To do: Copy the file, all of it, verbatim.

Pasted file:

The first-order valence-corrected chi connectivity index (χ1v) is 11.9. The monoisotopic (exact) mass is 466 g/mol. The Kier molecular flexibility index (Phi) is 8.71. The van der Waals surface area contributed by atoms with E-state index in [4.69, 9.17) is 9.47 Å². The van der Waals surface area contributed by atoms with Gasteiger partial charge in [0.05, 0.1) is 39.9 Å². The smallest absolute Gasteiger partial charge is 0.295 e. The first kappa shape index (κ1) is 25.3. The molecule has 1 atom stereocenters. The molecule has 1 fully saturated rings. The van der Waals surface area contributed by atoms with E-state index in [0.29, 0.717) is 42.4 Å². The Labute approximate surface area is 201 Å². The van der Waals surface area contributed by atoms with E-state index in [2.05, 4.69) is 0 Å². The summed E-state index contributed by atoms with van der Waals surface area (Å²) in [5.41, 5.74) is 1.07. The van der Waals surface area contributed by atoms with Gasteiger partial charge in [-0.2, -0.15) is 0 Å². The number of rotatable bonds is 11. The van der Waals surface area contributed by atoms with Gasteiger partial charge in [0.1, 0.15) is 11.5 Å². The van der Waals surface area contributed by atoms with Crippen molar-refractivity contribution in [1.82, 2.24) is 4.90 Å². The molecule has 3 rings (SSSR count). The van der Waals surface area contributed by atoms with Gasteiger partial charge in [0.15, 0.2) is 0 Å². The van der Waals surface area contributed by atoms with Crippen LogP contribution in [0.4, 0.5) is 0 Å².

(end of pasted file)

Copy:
The first-order valence-corrected chi connectivity index (χ1v) is 11.9. The monoisotopic (exact) mass is 466 g/mol. The Kier molecular flexibility index (Phi) is 8.71. The van der Waals surface area contributed by atoms with E-state index in [4.69, 9.17) is 9.47 Å². The van der Waals surface area contributed by atoms with Gasteiger partial charge in [0.05, 0.1) is 39.9 Å². The smallest absolute Gasteiger partial charge is 0.295 e. The first kappa shape index (κ1) is 25.3. The molecule has 1 atom stereocenters. The molecule has 1 fully saturated rings. The van der Waals surface area contributed by atoms with E-state index in [0.29, 0.717) is 42.4 Å². The Labute approximate surface area is 201 Å². The van der Waals surface area contributed by atoms with E-state index in [2.05, 4.69) is 0 Å². The summed E-state index contributed by atoms with van der Waals surface area (Å²) in [5.41, 5.74) is 1.07. The van der Waals surface area contributed by atoms with Gasteiger partial charge in [-0.2, -0.15) is 0 Å². The number of rotatable bonds is 11. The van der Waals surface area contributed by atoms with Gasteiger partial charge in [0.1, 0.15) is 11.5 Å². The van der Waals surface area contributed by atoms with Crippen molar-refractivity contribution in [1.82, 2.24) is 4.90 Å². The molecule has 3 rings (SSSR count). The van der Waals surface area contributed by atoms with Gasteiger partial charge in [0.15, 0.2) is 0 Å². The van der Waals surface area contributed by atoms with Crippen LogP contribution in [0.4, 0.5) is 0 Å².